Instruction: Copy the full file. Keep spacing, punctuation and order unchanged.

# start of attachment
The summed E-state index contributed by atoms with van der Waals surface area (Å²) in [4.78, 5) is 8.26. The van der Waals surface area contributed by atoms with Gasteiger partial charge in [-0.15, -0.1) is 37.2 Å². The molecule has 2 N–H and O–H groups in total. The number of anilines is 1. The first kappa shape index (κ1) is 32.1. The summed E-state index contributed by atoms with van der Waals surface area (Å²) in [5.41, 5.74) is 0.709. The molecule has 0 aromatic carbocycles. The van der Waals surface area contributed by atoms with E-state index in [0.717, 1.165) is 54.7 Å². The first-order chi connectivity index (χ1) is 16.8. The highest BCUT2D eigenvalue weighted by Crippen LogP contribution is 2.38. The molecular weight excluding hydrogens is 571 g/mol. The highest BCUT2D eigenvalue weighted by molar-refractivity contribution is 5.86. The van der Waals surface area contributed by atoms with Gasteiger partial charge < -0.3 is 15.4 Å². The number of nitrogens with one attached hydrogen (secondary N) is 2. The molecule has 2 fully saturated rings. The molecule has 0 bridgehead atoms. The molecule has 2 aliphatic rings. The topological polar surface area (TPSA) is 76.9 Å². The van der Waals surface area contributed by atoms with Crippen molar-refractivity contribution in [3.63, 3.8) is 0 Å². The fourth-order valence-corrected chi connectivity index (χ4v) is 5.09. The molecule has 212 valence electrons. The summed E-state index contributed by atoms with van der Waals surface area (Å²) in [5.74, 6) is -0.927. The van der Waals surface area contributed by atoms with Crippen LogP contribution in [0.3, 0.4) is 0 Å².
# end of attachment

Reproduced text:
The summed E-state index contributed by atoms with van der Waals surface area (Å²) in [4.78, 5) is 8.26. The van der Waals surface area contributed by atoms with Gasteiger partial charge in [-0.15, -0.1) is 37.2 Å². The molecule has 2 N–H and O–H groups in total. The number of anilines is 1. The first kappa shape index (κ1) is 32.1. The summed E-state index contributed by atoms with van der Waals surface area (Å²) in [5.41, 5.74) is 0.709. The molecule has 0 aromatic carbocycles. The van der Waals surface area contributed by atoms with E-state index in [0.717, 1.165) is 54.7 Å². The first-order chi connectivity index (χ1) is 16.8. The highest BCUT2D eigenvalue weighted by Crippen LogP contribution is 2.38. The molecular weight excluding hydrogens is 571 g/mol. The highest BCUT2D eigenvalue weighted by molar-refractivity contribution is 5.86. The van der Waals surface area contributed by atoms with Gasteiger partial charge < -0.3 is 15.4 Å². The number of nitrogens with one attached hydrogen (secondary N) is 2. The molecule has 2 fully saturated rings. The molecule has 0 bridgehead atoms. The molecule has 2 aliphatic rings. The topological polar surface area (TPSA) is 76.9 Å². The van der Waals surface area contributed by atoms with Crippen molar-refractivity contribution in [3.63, 3.8) is 0 Å². The fourth-order valence-corrected chi connectivity index (χ4v) is 5.09. The molecule has 212 valence electrons. The summed E-state index contributed by atoms with van der Waals surface area (Å²) in [5.74, 6) is -0.927. The van der Waals surface area contributed by atoms with Crippen LogP contribution in [0.3, 0.4) is 0 Å².